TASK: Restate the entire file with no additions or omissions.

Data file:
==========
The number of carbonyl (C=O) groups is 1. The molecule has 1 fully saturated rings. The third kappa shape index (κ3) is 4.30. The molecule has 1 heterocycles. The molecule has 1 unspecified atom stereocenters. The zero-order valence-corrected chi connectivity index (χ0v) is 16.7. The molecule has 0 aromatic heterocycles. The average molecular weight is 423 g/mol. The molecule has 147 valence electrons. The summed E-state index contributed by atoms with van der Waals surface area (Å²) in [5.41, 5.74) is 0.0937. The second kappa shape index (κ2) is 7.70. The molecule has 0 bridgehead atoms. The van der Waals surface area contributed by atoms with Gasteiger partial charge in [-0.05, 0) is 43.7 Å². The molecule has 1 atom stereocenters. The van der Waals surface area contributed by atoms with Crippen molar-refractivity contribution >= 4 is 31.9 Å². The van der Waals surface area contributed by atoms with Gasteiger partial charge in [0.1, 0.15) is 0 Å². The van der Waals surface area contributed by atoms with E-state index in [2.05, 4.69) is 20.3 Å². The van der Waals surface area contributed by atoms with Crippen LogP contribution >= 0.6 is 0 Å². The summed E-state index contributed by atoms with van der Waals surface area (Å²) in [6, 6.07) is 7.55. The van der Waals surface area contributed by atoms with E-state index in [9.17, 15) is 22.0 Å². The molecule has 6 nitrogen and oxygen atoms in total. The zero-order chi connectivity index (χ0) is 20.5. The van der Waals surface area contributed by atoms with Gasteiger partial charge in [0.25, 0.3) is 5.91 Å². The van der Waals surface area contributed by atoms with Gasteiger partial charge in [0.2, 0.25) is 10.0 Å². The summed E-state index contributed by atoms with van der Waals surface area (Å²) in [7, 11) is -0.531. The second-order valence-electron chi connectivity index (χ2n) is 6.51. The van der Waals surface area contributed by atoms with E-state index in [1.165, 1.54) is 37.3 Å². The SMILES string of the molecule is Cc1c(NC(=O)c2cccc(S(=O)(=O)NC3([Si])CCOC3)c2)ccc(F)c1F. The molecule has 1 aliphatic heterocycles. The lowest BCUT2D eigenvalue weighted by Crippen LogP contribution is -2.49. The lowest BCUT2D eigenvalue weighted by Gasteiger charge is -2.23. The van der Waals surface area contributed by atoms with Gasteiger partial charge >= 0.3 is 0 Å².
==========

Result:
The number of carbonyl (C=O) groups is 1. The molecule has 1 fully saturated rings. The third kappa shape index (κ3) is 4.30. The molecule has 1 heterocycles. The molecule has 1 unspecified atom stereocenters. The zero-order valence-corrected chi connectivity index (χ0v) is 16.7. The molecule has 0 aromatic heterocycles. The average molecular weight is 423 g/mol. The molecule has 147 valence electrons. The summed E-state index contributed by atoms with van der Waals surface area (Å²) in [5.41, 5.74) is 0.0937. The second kappa shape index (κ2) is 7.70. The molecule has 0 bridgehead atoms. The van der Waals surface area contributed by atoms with Gasteiger partial charge in [-0.05, 0) is 43.7 Å². The molecule has 1 atom stereocenters. The van der Waals surface area contributed by atoms with Crippen molar-refractivity contribution >= 4 is 31.9 Å². The van der Waals surface area contributed by atoms with Gasteiger partial charge in [0.1, 0.15) is 0 Å². The van der Waals surface area contributed by atoms with E-state index in [2.05, 4.69) is 20.3 Å². The van der Waals surface area contributed by atoms with Crippen LogP contribution >= 0.6 is 0 Å². The summed E-state index contributed by atoms with van der Waals surface area (Å²) in [6, 6.07) is 7.55. The van der Waals surface area contributed by atoms with E-state index in [9.17, 15) is 22.0 Å². The molecule has 6 nitrogen and oxygen atoms in total. The zero-order chi connectivity index (χ0) is 20.5. The van der Waals surface area contributed by atoms with Gasteiger partial charge in [0.25, 0.3) is 5.91 Å². The van der Waals surface area contributed by atoms with Gasteiger partial charge in [0.2, 0.25) is 10.0 Å². The summed E-state index contributed by atoms with van der Waals surface area (Å²) in [7, 11) is -0.531. The second-order valence-electron chi connectivity index (χ2n) is 6.51. The van der Waals surface area contributed by atoms with E-state index in [1.165, 1.54) is 37.3 Å². The SMILES string of the molecule is Cc1c(NC(=O)c2cccc(S(=O)(=O)NC3([Si])CCOC3)c2)ccc(F)c1F. The molecule has 1 aliphatic heterocycles. The lowest BCUT2D eigenvalue weighted by Crippen LogP contribution is -2.49. The lowest BCUT2D eigenvalue weighted by Gasteiger charge is -2.23. The van der Waals surface area contributed by atoms with Gasteiger partial charge >= 0.3 is 0 Å².